Diaz: I don’t like the idea of tying into a very large one that’s already there. The terrain that we have in Nevada County requires regional approaches. And it does lead to additional development. I haven’t researched it that well, but I was at a LAFCo meeting recently, and they passed a resolution to further investigate regional sewers using the most up-to-date, high-tech, state-of-the-art methods. That’s the direction we need to go.
Decisions then would need to be made about where we’re going to put those, and that’s where the growth will happen. That is an opportunity for input from the community, as well as from people who know the geography. We need to put houses where it makes sense to put them.
That would be a very sensible way to approach the issue of sewers. Instead of tying into old technology, something that’s huge, it’s in the wrong place. The south county, I don’t think they can tolerate any more growth. I wouldn’t be adverse to putting a sewer there. Now how we pay for it, that’s a different story. I don’t know the answer to that.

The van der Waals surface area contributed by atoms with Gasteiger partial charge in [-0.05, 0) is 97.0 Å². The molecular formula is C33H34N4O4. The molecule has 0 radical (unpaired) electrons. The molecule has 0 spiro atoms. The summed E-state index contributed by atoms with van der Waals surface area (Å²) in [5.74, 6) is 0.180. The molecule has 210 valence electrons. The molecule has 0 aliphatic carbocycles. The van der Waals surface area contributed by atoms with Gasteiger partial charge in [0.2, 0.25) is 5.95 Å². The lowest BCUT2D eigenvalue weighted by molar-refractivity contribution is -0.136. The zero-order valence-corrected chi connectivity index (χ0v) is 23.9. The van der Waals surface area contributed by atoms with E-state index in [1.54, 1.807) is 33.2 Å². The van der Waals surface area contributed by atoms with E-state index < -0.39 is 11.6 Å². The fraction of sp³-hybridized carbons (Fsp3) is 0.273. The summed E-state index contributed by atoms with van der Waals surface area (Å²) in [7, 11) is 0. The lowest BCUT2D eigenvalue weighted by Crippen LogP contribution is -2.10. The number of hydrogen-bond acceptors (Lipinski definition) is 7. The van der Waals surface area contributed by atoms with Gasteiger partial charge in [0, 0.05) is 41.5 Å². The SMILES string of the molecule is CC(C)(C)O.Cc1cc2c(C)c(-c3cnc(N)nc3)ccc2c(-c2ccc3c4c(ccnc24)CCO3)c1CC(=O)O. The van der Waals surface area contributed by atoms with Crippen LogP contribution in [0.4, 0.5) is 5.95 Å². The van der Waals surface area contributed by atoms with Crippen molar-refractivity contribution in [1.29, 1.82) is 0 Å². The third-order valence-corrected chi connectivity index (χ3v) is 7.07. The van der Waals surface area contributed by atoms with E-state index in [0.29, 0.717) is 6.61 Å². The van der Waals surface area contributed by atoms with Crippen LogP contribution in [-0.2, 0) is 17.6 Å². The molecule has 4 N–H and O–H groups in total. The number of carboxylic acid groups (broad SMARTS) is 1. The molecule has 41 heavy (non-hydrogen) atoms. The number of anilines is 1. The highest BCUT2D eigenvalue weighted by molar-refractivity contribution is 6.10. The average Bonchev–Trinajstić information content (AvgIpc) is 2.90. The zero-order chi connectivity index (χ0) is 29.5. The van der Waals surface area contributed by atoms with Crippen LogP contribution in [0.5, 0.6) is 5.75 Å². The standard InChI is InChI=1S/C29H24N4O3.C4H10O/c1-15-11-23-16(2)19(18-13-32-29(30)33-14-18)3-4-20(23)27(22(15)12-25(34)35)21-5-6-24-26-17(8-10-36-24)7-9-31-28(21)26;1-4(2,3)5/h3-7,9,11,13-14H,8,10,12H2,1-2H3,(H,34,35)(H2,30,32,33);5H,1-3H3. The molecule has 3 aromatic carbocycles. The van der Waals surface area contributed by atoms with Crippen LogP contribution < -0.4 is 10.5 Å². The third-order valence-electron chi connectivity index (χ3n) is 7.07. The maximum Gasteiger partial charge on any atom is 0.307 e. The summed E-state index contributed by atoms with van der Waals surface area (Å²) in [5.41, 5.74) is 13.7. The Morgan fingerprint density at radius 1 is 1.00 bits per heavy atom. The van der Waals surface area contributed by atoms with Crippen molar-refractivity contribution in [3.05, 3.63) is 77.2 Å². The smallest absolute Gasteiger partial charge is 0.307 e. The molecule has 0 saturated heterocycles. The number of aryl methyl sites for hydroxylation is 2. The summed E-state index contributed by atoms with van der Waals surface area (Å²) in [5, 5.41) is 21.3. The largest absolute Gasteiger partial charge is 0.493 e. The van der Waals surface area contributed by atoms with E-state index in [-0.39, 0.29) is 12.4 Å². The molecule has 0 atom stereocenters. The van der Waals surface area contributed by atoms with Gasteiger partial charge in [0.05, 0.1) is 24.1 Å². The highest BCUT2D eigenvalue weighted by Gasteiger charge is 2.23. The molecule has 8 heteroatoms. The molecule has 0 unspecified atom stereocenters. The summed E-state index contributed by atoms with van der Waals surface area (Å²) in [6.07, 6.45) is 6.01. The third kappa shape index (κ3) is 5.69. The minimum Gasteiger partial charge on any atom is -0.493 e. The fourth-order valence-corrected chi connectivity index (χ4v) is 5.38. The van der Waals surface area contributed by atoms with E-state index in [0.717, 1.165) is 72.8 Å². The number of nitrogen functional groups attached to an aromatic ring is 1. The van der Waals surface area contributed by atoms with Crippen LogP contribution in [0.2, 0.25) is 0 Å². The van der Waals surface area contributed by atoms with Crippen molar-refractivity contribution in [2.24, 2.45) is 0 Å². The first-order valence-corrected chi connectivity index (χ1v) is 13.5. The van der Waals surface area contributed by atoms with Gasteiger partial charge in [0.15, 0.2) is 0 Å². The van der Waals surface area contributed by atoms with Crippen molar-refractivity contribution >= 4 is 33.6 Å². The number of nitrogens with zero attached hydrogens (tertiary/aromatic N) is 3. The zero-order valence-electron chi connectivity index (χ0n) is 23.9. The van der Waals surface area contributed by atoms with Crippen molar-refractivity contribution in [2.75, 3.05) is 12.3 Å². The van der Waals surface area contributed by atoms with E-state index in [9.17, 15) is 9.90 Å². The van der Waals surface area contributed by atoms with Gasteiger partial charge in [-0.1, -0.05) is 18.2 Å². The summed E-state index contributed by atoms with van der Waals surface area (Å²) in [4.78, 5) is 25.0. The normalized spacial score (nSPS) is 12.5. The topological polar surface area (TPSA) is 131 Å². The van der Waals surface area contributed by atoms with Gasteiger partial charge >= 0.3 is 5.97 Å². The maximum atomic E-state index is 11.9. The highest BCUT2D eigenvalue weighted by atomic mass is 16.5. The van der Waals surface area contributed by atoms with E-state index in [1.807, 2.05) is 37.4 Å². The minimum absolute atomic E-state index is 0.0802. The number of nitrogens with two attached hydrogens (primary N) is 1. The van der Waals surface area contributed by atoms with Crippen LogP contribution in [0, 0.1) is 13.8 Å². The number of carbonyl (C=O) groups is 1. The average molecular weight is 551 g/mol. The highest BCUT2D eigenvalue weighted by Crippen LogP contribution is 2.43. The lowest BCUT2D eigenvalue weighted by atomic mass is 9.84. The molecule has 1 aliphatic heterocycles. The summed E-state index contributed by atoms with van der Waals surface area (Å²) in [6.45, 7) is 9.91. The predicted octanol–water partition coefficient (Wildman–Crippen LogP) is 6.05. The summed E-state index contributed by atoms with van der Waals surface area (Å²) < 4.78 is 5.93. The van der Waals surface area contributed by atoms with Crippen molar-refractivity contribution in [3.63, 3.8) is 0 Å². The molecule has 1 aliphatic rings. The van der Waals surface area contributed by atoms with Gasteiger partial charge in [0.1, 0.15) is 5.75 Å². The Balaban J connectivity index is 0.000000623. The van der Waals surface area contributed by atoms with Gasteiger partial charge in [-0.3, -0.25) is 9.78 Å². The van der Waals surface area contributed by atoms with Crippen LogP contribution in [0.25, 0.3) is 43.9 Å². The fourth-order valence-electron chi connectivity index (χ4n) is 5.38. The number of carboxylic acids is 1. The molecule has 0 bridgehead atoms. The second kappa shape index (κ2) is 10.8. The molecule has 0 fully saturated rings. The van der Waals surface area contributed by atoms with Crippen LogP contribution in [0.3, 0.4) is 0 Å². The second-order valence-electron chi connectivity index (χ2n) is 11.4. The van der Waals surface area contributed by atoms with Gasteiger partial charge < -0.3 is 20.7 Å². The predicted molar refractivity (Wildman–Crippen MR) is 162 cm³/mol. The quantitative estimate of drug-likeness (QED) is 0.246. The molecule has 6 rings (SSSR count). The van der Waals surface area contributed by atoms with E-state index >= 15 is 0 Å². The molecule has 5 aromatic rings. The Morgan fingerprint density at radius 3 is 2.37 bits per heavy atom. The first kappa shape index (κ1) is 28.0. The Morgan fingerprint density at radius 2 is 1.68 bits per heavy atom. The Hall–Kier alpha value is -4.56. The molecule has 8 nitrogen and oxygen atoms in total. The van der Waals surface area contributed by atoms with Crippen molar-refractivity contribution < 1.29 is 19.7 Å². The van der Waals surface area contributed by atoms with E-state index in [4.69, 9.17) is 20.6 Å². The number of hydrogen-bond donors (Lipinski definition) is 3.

The Union: What’s your view on affordable housing, or workforce housing ” what other terms are there?
Diaz: Well, there are four levels: very low, low-income, affordable and workforce housing. I think it’s critical for the quality of life for us to solve this problem. Because if it’s only retirees who can afford to live here, then who is going to do the work?
We have to do all this clearing, and even my husband and I are getting too old to do the clearing in our place. We had to pay somebody this year. We’re going to have to import the workers from Marysville and Sacramento and maybe from Truckee – and so we have to have places for people to live.
However, the problem is that there is no money in building them. Now, the county is responsible for putting the zoning in place. And every five years they’re required by the state to update their housing element. But they are not required to build them. The private sector has to build.
We had this clever idea of the cohousing. That was totally privately funded, and that provided some workforce housing and some affordable housing. That was done with private dollars.
The Union: We don’t know if $259,000 is affordable or workforce housing.